Archbishop of Canterbury honours Holocaust survivor and educator

By staff writers
December 19, 2006

On the eve of the English church leaders' pilgrimage to Bethlehem, Archbishop of Canterbury Dr Rowan Williams has paid tribute to Shoah survivor and educator Elie Weiesel and has expressed distaste at the revisionist Holocaust Conference which took place last week in Teheran, Iran.

Dr Williams is keen that the visit, which will highlight the plight of Palestinians in the face of widely-condemned Israei government policies, should not be used to drive a wedge between Christians and Jews. Indeed he has on several occasions stressed points of consonance between the three Abrahamic faiths - Judaism, Christianity and Islam - in the search for justice and peace.

The Archbishop, spiritual head of the worldwide Anglican Communion, said: “Last week I was very honoured to attend a dinner in honour of Professor Elie Wiesel given by the Yad Vashem Foundation UK to mark the award to him of an honorary knighthood by the Queen. This was to honour in the most marked way, his services over so many years to Holocaust education.”

He continued: “Here is a Holocaust survivor whose life has been devoted to ensuring that the knowledge of that greatest of crimes will never be forgotten. In his very life as a survivor, as well as in his life’s work he stands as a reproach to all who are tempted to question the stark realities of the Nazi era or to doubt that they could recur.”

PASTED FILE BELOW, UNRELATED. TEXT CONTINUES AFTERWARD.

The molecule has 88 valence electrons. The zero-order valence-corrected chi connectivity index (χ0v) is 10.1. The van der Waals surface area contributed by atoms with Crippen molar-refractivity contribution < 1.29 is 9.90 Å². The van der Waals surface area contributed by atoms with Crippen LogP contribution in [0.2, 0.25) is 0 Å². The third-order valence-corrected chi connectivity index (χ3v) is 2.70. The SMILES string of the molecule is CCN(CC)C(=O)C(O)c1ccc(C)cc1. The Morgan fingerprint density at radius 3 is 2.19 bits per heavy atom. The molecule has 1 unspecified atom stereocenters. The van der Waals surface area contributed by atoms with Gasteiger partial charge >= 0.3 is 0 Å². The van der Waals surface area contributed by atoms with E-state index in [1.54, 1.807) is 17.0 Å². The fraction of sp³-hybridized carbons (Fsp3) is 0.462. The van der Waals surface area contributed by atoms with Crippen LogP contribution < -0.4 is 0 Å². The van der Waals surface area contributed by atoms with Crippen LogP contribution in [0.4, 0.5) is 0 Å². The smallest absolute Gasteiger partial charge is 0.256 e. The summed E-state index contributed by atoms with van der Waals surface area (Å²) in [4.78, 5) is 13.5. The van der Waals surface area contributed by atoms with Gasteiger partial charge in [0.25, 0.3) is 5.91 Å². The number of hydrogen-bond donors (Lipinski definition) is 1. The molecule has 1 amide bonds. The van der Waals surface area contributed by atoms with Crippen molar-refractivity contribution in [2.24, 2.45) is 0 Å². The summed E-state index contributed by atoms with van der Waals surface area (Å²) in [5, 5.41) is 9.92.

Added Dr Williams: “It is shameful that in the same week, people whose lives have been wasted in denying the existence of the Holocaust, should have been drawn to an event which seeks under the guise of freedom of speech, to give spurious respectability to their pretensions.”

In January this year, on the occasion of the National Holocaust Memorial Day, the Archbishop declared: “It is essential for each generation to be able to enter into the terrible events of the Holocaust at the level of knowledge and of feeling…. While it is true that human history has been stained by other genocides, including those of our own generation, the events of the Nazi era stand alone in their nature and causes”.

In relation to the upcoming pilgrimage, he said: “we shall be making our pilgrimage to the place of Christ’s birth, a place of hope. I am conscious that in the place of Christ’s crucifixion, there is the record of six million deaths at Yad Vashem. I shall hold both Bethlehem and Jerusalem in my prayers”.

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